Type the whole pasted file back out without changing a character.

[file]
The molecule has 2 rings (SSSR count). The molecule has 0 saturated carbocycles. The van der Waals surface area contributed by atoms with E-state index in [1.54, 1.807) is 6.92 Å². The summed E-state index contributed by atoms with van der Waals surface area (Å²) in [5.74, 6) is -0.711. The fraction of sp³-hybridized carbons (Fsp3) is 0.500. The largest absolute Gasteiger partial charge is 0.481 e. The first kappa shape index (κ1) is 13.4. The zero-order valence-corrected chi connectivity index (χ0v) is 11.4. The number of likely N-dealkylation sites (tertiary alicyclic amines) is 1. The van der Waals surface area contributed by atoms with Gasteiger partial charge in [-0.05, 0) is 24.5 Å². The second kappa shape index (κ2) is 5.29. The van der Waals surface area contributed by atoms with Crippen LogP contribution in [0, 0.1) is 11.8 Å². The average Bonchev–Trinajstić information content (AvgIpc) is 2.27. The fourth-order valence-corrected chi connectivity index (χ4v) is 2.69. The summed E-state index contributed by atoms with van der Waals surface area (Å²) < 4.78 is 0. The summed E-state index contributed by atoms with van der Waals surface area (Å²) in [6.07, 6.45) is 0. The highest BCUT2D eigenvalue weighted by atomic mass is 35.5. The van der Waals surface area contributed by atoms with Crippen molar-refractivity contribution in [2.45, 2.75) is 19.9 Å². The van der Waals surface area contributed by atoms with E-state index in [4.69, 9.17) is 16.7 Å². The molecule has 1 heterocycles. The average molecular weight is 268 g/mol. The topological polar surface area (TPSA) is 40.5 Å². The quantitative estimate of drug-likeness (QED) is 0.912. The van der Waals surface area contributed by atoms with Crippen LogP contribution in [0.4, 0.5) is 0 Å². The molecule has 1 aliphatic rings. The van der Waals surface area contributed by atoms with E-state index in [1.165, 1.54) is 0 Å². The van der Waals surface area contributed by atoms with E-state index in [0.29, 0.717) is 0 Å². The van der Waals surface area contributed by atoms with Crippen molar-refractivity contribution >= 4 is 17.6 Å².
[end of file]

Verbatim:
The molecule has 2 rings (SSSR count). The molecule has 0 saturated carbocycles. The van der Waals surface area contributed by atoms with E-state index in [1.54, 1.807) is 6.92 Å². The summed E-state index contributed by atoms with van der Waals surface area (Å²) in [5.74, 6) is -0.711. The fraction of sp³-hybridized carbons (Fsp3) is 0.500. The largest absolute Gasteiger partial charge is 0.481 e. The first kappa shape index (κ1) is 13.4. The zero-order valence-corrected chi connectivity index (χ0v) is 11.4. The number of likely N-dealkylation sites (tertiary alicyclic amines) is 1. The van der Waals surface area contributed by atoms with Gasteiger partial charge in [-0.05, 0) is 24.5 Å². The second kappa shape index (κ2) is 5.29. The van der Waals surface area contributed by atoms with Crippen LogP contribution in [0, 0.1) is 11.8 Å². The average Bonchev–Trinajstić information content (AvgIpc) is 2.27. The fourth-order valence-corrected chi connectivity index (χ4v) is 2.69. The summed E-state index contributed by atoms with van der Waals surface area (Å²) < 4.78 is 0. The summed E-state index contributed by atoms with van der Waals surface area (Å²) in [6.07, 6.45) is 0. The highest BCUT2D eigenvalue weighted by atomic mass is 35.5. The van der Waals surface area contributed by atoms with Crippen molar-refractivity contribution in [2.45, 2.75) is 19.9 Å². The van der Waals surface area contributed by atoms with E-state index in [4.69, 9.17) is 16.7 Å². The molecule has 1 heterocycles. The average molecular weight is 268 g/mol. The topological polar surface area (TPSA) is 40.5 Å². The quantitative estimate of drug-likeness (QED) is 0.912. The van der Waals surface area contributed by atoms with Crippen LogP contribution in [0.4, 0.5) is 0 Å². The molecule has 1 aliphatic rings. The van der Waals surface area contributed by atoms with E-state index in [1.165, 1.54) is 0 Å². The van der Waals surface area contributed by atoms with E-state index in [0.29, 0.717) is 0 Å². The van der Waals surface area contributed by atoms with Crippen molar-refractivity contribution >= 4 is 17.6 Å².